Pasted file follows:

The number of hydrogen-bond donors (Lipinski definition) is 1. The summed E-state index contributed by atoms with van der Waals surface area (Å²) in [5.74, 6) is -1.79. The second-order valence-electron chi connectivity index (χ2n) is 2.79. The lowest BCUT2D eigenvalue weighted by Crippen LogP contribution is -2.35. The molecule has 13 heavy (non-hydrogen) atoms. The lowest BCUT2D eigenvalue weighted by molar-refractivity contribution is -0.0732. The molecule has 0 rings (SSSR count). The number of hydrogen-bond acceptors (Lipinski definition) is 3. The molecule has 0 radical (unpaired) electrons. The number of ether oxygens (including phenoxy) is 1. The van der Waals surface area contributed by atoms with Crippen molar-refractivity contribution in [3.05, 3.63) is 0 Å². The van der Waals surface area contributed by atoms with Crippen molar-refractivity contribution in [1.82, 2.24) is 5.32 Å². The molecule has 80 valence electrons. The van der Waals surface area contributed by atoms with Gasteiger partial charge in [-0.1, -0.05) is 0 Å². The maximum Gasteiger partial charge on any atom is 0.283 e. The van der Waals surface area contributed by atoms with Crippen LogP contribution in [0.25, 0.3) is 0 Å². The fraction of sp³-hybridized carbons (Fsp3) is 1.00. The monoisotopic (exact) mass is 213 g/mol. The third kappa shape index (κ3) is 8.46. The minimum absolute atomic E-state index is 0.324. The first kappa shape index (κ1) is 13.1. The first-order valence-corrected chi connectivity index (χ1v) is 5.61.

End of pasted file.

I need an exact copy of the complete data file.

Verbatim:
The number of hydrogen-bond donors (Lipinski definition) is 1. The summed E-state index contributed by atoms with van der Waals surface area (Å²) in [5.74, 6) is -1.79. The second-order valence-electron chi connectivity index (χ2n) is 2.79. The lowest BCUT2D eigenvalue weighted by Crippen LogP contribution is -2.35. The molecule has 13 heavy (non-hydrogen) atoms. The lowest BCUT2D eigenvalue weighted by molar-refractivity contribution is -0.0732. The molecule has 0 rings (SSSR count). The number of hydrogen-bond acceptors (Lipinski definition) is 3. The molecule has 0 radical (unpaired) electrons. The number of ether oxygens (including phenoxy) is 1. The van der Waals surface area contributed by atoms with Crippen molar-refractivity contribution in [3.05, 3.63) is 0 Å². The van der Waals surface area contributed by atoms with Crippen molar-refractivity contribution in [1.82, 2.24) is 5.32 Å². The molecule has 80 valence electrons. The van der Waals surface area contributed by atoms with Gasteiger partial charge in [-0.1, -0.05) is 0 Å². The maximum Gasteiger partial charge on any atom is 0.283 e. The van der Waals surface area contributed by atoms with Crippen LogP contribution in [0.25, 0.3) is 0 Å². The fraction of sp³-hybridized carbons (Fsp3) is 1.00. The monoisotopic (exact) mass is 213 g/mol. The third kappa shape index (κ3) is 8.46. The minimum absolute atomic E-state index is 0.324. The first kappa shape index (κ1) is 13.1. The first-order valence-corrected chi connectivity index (χ1v) is 5.61.